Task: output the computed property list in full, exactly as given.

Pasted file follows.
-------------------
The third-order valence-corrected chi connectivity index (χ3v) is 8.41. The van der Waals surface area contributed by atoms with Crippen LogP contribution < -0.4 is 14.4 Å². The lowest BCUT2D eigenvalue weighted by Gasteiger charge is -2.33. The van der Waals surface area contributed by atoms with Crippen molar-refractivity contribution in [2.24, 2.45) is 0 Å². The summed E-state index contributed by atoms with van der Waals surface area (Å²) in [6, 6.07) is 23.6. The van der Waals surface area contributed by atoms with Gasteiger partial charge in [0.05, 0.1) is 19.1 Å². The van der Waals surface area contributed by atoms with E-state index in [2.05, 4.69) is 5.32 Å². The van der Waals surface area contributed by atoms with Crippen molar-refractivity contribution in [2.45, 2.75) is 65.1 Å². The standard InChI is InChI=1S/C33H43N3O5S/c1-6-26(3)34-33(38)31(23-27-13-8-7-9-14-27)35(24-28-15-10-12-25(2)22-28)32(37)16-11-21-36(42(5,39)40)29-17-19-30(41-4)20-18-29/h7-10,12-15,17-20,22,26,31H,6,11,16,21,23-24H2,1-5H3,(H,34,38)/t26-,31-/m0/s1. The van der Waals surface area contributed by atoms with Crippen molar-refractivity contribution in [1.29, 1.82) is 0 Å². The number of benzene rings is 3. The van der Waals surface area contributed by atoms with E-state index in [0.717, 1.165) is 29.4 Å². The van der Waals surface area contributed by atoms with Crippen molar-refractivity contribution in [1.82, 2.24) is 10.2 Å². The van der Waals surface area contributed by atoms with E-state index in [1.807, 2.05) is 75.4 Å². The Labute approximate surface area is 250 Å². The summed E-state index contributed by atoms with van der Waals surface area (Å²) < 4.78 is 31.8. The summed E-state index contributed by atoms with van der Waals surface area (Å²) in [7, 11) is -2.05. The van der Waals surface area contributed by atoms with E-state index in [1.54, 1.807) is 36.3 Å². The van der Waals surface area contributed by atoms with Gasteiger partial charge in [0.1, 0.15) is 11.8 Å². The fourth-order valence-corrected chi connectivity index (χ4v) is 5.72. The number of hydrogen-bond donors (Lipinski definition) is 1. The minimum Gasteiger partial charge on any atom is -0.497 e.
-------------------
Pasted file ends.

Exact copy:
The third-order valence-corrected chi connectivity index (χ3v) is 8.41. The van der Waals surface area contributed by atoms with Crippen LogP contribution < -0.4 is 14.4 Å². The lowest BCUT2D eigenvalue weighted by Gasteiger charge is -2.33. The van der Waals surface area contributed by atoms with Crippen molar-refractivity contribution in [2.24, 2.45) is 0 Å². The summed E-state index contributed by atoms with van der Waals surface area (Å²) in [6, 6.07) is 23.6. The van der Waals surface area contributed by atoms with Gasteiger partial charge in [0.05, 0.1) is 19.1 Å². The van der Waals surface area contributed by atoms with E-state index in [2.05, 4.69) is 5.32 Å². The van der Waals surface area contributed by atoms with Crippen molar-refractivity contribution in [2.45, 2.75) is 65.1 Å². The standard InChI is InChI=1S/C33H43N3O5S/c1-6-26(3)34-33(38)31(23-27-13-8-7-9-14-27)35(24-28-15-10-12-25(2)22-28)32(37)16-11-21-36(42(5,39)40)29-17-19-30(41-4)20-18-29/h7-10,12-15,17-20,22,26,31H,6,11,16,21,23-24H2,1-5H3,(H,34,38)/t26-,31-/m0/s1. The van der Waals surface area contributed by atoms with Crippen molar-refractivity contribution in [1.29, 1.82) is 0 Å². The number of benzene rings is 3. The van der Waals surface area contributed by atoms with E-state index in [0.717, 1.165) is 29.4 Å². The van der Waals surface area contributed by atoms with Crippen molar-refractivity contribution in [1.82, 2.24) is 10.2 Å². The van der Waals surface area contributed by atoms with E-state index in [1.807, 2.05) is 75.4 Å². The Labute approximate surface area is 250 Å². The summed E-state index contributed by atoms with van der Waals surface area (Å²) < 4.78 is 31.8. The summed E-state index contributed by atoms with van der Waals surface area (Å²) in [7, 11) is -2.05. The van der Waals surface area contributed by atoms with E-state index in [1.54, 1.807) is 36.3 Å². The van der Waals surface area contributed by atoms with Gasteiger partial charge in [0.1, 0.15) is 11.8 Å². The fourth-order valence-corrected chi connectivity index (χ4v) is 5.72. The number of hydrogen-bond donors (Lipinski definition) is 1. The minimum Gasteiger partial charge on any atom is -0.497 e.